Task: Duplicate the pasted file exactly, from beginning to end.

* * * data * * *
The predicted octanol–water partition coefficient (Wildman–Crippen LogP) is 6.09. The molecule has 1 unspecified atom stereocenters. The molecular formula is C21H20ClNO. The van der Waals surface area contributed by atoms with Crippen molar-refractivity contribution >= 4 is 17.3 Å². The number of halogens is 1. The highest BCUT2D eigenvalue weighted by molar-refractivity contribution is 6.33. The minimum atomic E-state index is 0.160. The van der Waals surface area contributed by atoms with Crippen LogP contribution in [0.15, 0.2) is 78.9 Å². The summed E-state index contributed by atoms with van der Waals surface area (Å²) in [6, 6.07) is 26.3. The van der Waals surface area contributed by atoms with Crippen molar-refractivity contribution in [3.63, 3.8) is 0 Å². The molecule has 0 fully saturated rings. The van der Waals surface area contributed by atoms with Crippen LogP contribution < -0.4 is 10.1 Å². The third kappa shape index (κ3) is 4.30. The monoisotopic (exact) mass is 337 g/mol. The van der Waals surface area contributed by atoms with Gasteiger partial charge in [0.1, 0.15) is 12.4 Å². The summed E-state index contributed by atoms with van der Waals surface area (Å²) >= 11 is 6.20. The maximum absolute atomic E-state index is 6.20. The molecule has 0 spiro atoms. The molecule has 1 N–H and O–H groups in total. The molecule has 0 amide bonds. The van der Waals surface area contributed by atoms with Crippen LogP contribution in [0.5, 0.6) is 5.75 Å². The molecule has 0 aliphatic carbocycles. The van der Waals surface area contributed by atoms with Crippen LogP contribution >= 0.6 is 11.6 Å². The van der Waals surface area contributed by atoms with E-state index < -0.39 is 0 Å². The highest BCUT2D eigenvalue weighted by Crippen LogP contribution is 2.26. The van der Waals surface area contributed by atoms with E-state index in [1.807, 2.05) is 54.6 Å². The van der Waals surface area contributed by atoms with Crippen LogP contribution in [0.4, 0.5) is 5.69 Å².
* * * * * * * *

The predicted octanol–water partition coefficient (Wildman–Crippen LogP) is 6.09. The molecule has 1 unspecified atom stereocenters. The molecular formula is C21H20ClNO. The van der Waals surface area contributed by atoms with Crippen molar-refractivity contribution >= 4 is 17.3 Å². The number of halogens is 1. The highest BCUT2D eigenvalue weighted by molar-refractivity contribution is 6.33. The minimum atomic E-state index is 0.160. The van der Waals surface area contributed by atoms with Crippen LogP contribution in [0.15, 0.2) is 78.9 Å². The summed E-state index contributed by atoms with van der Waals surface area (Å²) in [6, 6.07) is 26.3. The van der Waals surface area contributed by atoms with Crippen molar-refractivity contribution in [3.63, 3.8) is 0 Å². The molecule has 0 fully saturated rings. The van der Waals surface area contributed by atoms with Crippen LogP contribution < -0.4 is 10.1 Å². The third kappa shape index (κ3) is 4.30. The monoisotopic (exact) mass is 337 g/mol. The van der Waals surface area contributed by atoms with Gasteiger partial charge in [0.1, 0.15) is 12.4 Å². The summed E-state index contributed by atoms with van der Waals surface area (Å²) >= 11 is 6.20. The maximum absolute atomic E-state index is 6.20. The molecule has 0 spiro atoms. The molecule has 1 N–H and O–H groups in total. The molecule has 0 amide bonds. The van der Waals surface area contributed by atoms with Crippen LogP contribution in [0.5, 0.6) is 5.75 Å². The molecule has 0 aliphatic carbocycles. The van der Waals surface area contributed by atoms with Crippen LogP contribution >= 0.6 is 11.6 Å². The van der Waals surface area contributed by atoms with E-state index < -0.39 is 0 Å². The highest BCUT2D eigenvalue weighted by Crippen LogP contribution is 2.26. The van der Waals surface area contributed by atoms with E-state index in [1.807, 2.05) is 54.6 Å². The van der Waals surface area contributed by atoms with Crippen LogP contribution in [0.4, 0.5) is 5.69 Å².